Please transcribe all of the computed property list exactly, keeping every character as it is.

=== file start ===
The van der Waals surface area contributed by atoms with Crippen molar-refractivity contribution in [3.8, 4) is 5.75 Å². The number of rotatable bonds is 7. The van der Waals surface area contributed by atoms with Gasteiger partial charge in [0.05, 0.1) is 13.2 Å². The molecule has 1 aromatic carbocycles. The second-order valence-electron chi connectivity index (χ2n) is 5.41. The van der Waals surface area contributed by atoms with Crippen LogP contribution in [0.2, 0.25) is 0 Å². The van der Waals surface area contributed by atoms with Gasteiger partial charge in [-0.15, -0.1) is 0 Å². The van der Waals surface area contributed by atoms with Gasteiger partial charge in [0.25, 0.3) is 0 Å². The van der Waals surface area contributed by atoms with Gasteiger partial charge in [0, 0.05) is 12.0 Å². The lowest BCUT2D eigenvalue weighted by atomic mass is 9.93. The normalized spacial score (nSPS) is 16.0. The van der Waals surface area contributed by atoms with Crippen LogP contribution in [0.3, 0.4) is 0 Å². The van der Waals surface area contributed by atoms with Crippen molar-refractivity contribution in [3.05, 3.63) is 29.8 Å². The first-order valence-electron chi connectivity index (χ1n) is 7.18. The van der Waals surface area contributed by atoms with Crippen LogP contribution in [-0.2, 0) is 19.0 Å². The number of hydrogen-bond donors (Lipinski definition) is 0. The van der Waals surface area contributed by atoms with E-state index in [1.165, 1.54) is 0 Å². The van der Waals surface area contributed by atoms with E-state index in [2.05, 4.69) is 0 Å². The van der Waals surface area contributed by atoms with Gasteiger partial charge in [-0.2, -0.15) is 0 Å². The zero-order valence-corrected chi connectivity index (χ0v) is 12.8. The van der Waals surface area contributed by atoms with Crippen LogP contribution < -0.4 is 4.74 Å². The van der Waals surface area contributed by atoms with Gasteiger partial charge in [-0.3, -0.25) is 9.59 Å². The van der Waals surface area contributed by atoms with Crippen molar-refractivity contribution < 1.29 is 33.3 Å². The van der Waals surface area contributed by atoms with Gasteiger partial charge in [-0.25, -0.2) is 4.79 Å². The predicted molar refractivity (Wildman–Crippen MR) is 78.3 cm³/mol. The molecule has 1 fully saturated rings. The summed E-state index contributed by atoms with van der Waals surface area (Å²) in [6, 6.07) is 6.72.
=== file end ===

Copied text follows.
The van der Waals surface area contributed by atoms with Crippen molar-refractivity contribution in [3.8, 4) is 5.75 Å². The number of rotatable bonds is 7. The van der Waals surface area contributed by atoms with Gasteiger partial charge in [0.05, 0.1) is 13.2 Å². The molecule has 1 aromatic carbocycles. The second-order valence-electron chi connectivity index (χ2n) is 5.41. The van der Waals surface area contributed by atoms with Crippen LogP contribution in [0.2, 0.25) is 0 Å². The van der Waals surface area contributed by atoms with Gasteiger partial charge in [-0.15, -0.1) is 0 Å². The van der Waals surface area contributed by atoms with Gasteiger partial charge in [0.25, 0.3) is 0 Å². The van der Waals surface area contributed by atoms with Gasteiger partial charge in [0, 0.05) is 12.0 Å². The lowest BCUT2D eigenvalue weighted by atomic mass is 9.93. The normalized spacial score (nSPS) is 16.0. The van der Waals surface area contributed by atoms with Crippen LogP contribution in [0.3, 0.4) is 0 Å². The van der Waals surface area contributed by atoms with Crippen molar-refractivity contribution in [3.05, 3.63) is 29.8 Å². The first-order valence-electron chi connectivity index (χ1n) is 7.18. The van der Waals surface area contributed by atoms with Crippen LogP contribution in [-0.2, 0) is 19.0 Å². The number of hydrogen-bond donors (Lipinski definition) is 0. The van der Waals surface area contributed by atoms with E-state index in [1.165, 1.54) is 0 Å². The van der Waals surface area contributed by atoms with E-state index in [2.05, 4.69) is 0 Å². The van der Waals surface area contributed by atoms with Gasteiger partial charge in [-0.2, -0.15) is 0 Å². The zero-order valence-corrected chi connectivity index (χ0v) is 12.8. The van der Waals surface area contributed by atoms with Crippen LogP contribution < -0.4 is 4.74 Å². The van der Waals surface area contributed by atoms with Gasteiger partial charge in [-0.3, -0.25) is 9.59 Å². The van der Waals surface area contributed by atoms with Crippen molar-refractivity contribution < 1.29 is 33.3 Å². The van der Waals surface area contributed by atoms with Gasteiger partial charge in [-0.25, -0.2) is 4.79 Å². The predicted molar refractivity (Wildman–Crippen MR) is 78.3 cm³/mol. The molecule has 1 fully saturated rings. The summed E-state index contributed by atoms with van der Waals surface area (Å²) in [6, 6.07) is 6.72.